2, 4 or 8 players, everyone loved being behind that wheel
Now before you go "Daytona was actually released in 1993" I have given Daytona a 1994 release due to it having only a limited release in 1993 and it was recognized internationally as being released in 1994.  But which ever way you look at it, everyone loves Daytona USA and would have some great memories racing against your friends in those big beautiful deluxe cabinets.  It really was a fantastic time in the arcades and if you were there and can't remember how much fun the arcade scene was then I suggest you check your pulse.

Let's not forget about the gaming hardware of '94 either.  It was the second dawn of the next gen era.  The 3DO and Jaguar were released in the previous year but neither doing very well gaining the attention of the gamers out there.  The Neo Geo AES was a well known name among the hardcore gamers but was owned by very few so to help make some more ground SNK released the Neo Geo CD.  It was a much cheaper option whilst still being able to play most of your favorite Neo Geo titles if you didn't mind the aging process whilst waiting for your game to load.  For most, the first of the big hardware releases for the year was the Sega (Mega) 32X.  It was certainly an impressive addition to your Genesis / Mega Drive but unfortunately fell between some very tough competition.  One of the competitors which happens to be Sega's own Saturn, was only around the corner for release in the US, Europe and Australia and was already available in Japan.  Not exactly the smartest move releasing the predecessor after the successor has already been released.  With that said, the Saturn and 32X live very close to each other in today's retro gaming world and most of those who own both would consider them to both be a necessity in any gaming collection.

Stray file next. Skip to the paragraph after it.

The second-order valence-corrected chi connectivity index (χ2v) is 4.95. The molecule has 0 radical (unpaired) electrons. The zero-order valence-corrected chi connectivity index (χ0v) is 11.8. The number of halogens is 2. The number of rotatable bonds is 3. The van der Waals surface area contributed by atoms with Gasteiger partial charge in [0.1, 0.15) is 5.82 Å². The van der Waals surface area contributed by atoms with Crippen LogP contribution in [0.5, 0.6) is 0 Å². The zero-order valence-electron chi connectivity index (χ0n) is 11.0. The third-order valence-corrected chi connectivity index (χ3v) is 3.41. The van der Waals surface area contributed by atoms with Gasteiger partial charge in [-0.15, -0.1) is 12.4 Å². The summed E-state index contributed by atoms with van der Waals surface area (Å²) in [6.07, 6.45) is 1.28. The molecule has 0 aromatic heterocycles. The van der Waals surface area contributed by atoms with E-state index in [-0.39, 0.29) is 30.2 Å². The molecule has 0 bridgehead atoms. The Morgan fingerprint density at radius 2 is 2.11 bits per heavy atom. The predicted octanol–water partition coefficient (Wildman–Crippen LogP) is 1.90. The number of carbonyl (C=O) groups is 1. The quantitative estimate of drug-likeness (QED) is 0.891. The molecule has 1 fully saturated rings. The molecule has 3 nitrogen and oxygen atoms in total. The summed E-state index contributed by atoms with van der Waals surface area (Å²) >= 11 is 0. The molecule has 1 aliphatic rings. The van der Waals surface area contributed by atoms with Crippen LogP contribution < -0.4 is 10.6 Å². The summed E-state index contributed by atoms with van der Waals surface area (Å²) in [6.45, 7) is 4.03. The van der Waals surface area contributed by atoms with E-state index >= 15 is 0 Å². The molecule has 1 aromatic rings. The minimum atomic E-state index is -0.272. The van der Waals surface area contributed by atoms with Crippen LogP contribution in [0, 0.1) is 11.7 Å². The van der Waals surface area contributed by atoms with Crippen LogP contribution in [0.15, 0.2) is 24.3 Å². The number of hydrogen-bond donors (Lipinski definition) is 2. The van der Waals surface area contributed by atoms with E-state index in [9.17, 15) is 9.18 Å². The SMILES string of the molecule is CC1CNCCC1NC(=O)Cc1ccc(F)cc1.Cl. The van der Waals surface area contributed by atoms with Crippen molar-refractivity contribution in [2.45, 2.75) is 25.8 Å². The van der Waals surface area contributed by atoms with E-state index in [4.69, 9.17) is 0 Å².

The Saturn, loved more now than it was at launch
The third was in the form of the Sony PlayStation which only saw release in Japan in 1994 but was still enough to start the road the victory and leave all other consoles in its wake.  Something else happened in 1994 regarding hardware that got the attention of a lot of people but was not yet available, the Ultra 64.  Nintendo's 'Project Reality' had finally become something more than just tech specs and early design models.  In April of '94 the Ultra 64 became a physical console that could show off some very impressive things indeed.

One of the best launch games for the PlayStation, Ridge Racer
Unfortunately 1994 wasn't the best year for everyone in the industry.  Commodore, one of the founding fathers of computer based gaming and entertainment called it a day and closed their doors.  For many the Commodore range of computers lives on in today's world and still has a strong following from dedicated gamers and enthusiasts.